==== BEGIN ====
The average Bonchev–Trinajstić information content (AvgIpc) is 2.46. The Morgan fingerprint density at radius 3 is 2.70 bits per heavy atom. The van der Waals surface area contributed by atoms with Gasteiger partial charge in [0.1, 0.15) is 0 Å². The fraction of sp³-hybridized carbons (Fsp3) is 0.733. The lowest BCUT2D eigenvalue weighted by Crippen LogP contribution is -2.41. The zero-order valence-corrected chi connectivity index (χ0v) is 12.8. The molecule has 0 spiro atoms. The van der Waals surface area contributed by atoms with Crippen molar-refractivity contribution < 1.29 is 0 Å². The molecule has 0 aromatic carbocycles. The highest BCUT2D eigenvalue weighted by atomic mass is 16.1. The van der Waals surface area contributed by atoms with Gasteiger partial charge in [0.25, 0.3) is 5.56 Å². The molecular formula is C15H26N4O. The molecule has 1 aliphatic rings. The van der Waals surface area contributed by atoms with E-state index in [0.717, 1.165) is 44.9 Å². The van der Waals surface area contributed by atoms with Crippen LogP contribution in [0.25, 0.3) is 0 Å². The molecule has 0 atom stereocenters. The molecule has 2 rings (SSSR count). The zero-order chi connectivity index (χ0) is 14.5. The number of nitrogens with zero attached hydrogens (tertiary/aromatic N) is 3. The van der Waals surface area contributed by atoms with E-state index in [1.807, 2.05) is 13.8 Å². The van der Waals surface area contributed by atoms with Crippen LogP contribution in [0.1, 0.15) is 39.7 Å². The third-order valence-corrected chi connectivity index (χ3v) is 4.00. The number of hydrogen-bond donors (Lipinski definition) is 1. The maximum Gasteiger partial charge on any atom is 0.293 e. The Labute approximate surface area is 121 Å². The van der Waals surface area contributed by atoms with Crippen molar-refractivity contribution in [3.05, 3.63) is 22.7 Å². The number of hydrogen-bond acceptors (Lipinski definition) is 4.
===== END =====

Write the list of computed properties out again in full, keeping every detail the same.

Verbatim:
The average Bonchev–Trinajstić information content (AvgIpc) is 2.46. The Morgan fingerprint density at radius 3 is 2.70 bits per heavy atom. The van der Waals surface area contributed by atoms with Gasteiger partial charge in [0.1, 0.15) is 0 Å². The fraction of sp³-hybridized carbons (Fsp3) is 0.733. The lowest BCUT2D eigenvalue weighted by Crippen LogP contribution is -2.41. The zero-order valence-corrected chi connectivity index (χ0v) is 12.8. The molecule has 0 spiro atoms. The van der Waals surface area contributed by atoms with Crippen molar-refractivity contribution < 1.29 is 0 Å². The molecule has 0 aromatic carbocycles. The highest BCUT2D eigenvalue weighted by atomic mass is 16.1. The van der Waals surface area contributed by atoms with Gasteiger partial charge in [0.25, 0.3) is 5.56 Å². The molecular formula is C15H26N4O. The molecule has 1 aliphatic rings. The van der Waals surface area contributed by atoms with E-state index in [0.717, 1.165) is 44.9 Å². The van der Waals surface area contributed by atoms with Crippen LogP contribution in [0.25, 0.3) is 0 Å². The molecule has 0 atom stereocenters. The molecule has 2 rings (SSSR count). The zero-order chi connectivity index (χ0) is 14.5. The number of nitrogens with zero attached hydrogens (tertiary/aromatic N) is 3. The van der Waals surface area contributed by atoms with E-state index in [1.807, 2.05) is 13.8 Å². The van der Waals surface area contributed by atoms with Crippen LogP contribution in [0.1, 0.15) is 39.7 Å². The third-order valence-corrected chi connectivity index (χ3v) is 4.00. The number of hydrogen-bond donors (Lipinski definition) is 1. The maximum Gasteiger partial charge on any atom is 0.293 e. The Labute approximate surface area is 121 Å². The van der Waals surface area contributed by atoms with Crippen molar-refractivity contribution in [3.05, 3.63) is 22.7 Å². The number of hydrogen-bond acceptors (Lipinski definition) is 4.